The new Las Vegas arena built by MGM and AEG with private money (!) opened last night with a Killers/Wayne Newton concert (!!), giving the city three full-sized arenas and no sports teams to play in them. That’s understandably raised concerns of arena glut, something that MGM execs acknowledged but then attempted to hand-wave away because grow the pie:
“Our goal is to get to 100 events at T-Mobile and have no impact on our other buildings,” said Rick Arpin, the company’s senior vice president of entertainment.
That won’t happen right away.
Bookings could drop as much as 20 percent at MGM Grand Garden and Mandalay Bay Events Center in T-Mobile Arena’s first year, Arpin said. The market will “right-size” in the next 12 months, though, as T-Mobile creates events that wouldn’t have existed or come to the market without it, he said.
That includes the long-awaited reunion of rock band Guns N’ Roses, which is christening the arena on its debut weekend with opening act Alice in Chains.
It also includes the residency of country superstar George Strait, who’ll headline the arena with dates in April, September, December and February.
“His engagement wasn’t going to happen without this building. He didn’t have to tour. He was compelled by this proposition,” Arpin said. “You’re going to see more of that.”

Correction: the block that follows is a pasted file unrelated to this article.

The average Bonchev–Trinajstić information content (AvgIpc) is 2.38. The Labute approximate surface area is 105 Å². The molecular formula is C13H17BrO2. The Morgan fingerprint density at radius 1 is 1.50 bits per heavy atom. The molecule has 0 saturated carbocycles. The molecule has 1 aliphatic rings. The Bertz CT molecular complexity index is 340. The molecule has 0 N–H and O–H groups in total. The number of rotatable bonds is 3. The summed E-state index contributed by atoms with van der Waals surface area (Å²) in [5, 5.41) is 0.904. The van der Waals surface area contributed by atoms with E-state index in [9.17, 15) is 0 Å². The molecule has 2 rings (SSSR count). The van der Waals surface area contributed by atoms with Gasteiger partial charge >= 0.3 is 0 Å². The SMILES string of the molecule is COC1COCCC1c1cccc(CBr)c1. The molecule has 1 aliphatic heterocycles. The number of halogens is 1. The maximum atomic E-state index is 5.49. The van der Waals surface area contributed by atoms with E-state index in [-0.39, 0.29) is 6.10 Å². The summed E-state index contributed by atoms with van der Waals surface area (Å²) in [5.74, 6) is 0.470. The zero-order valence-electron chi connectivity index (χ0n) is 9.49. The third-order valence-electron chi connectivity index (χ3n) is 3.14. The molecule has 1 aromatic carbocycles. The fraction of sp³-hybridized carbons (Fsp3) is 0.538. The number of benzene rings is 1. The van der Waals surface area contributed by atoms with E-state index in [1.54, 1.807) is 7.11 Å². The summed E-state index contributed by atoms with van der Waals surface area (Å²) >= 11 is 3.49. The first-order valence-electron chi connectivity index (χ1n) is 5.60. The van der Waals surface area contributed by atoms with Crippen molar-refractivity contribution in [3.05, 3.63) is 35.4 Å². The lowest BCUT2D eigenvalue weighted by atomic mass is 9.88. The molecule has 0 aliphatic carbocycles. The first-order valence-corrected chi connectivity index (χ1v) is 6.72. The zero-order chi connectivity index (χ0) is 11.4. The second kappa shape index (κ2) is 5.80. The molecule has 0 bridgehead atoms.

Beyond the crazy notion that Guns N’ Roses is reuniting just because Las Vegas built a third arena, let’s take this seriously for a moment: Is it possible that 50% more concerts will come to Las Vegas now that it has 50% more arenas? It’s not like the MGM Grand Garden and Thomas & Mack Center were both so booked to the gills that touring acts couldn’t find a way to play Vegas. Some artists on tour who were going to skip Vegas might be attracted by the lure of a newer venue, maybe, but that many?
We’ll just have to wait and see, I guess. Since MGM is paying for this new building — and owns one of the other arenas in town to boot — it’s not like it’s any skin off our taxpaying noses if it turns out to be a terrible idea. It could have important implications for Sheldon Adelson’s claims that a new heavily subsidized Las Vegas stadium will bring in tons more events, though, as well as an interesting test case for other cities thinking of papering their entire cities with wall-to-wall sports/entertainment venues. Stay tuned.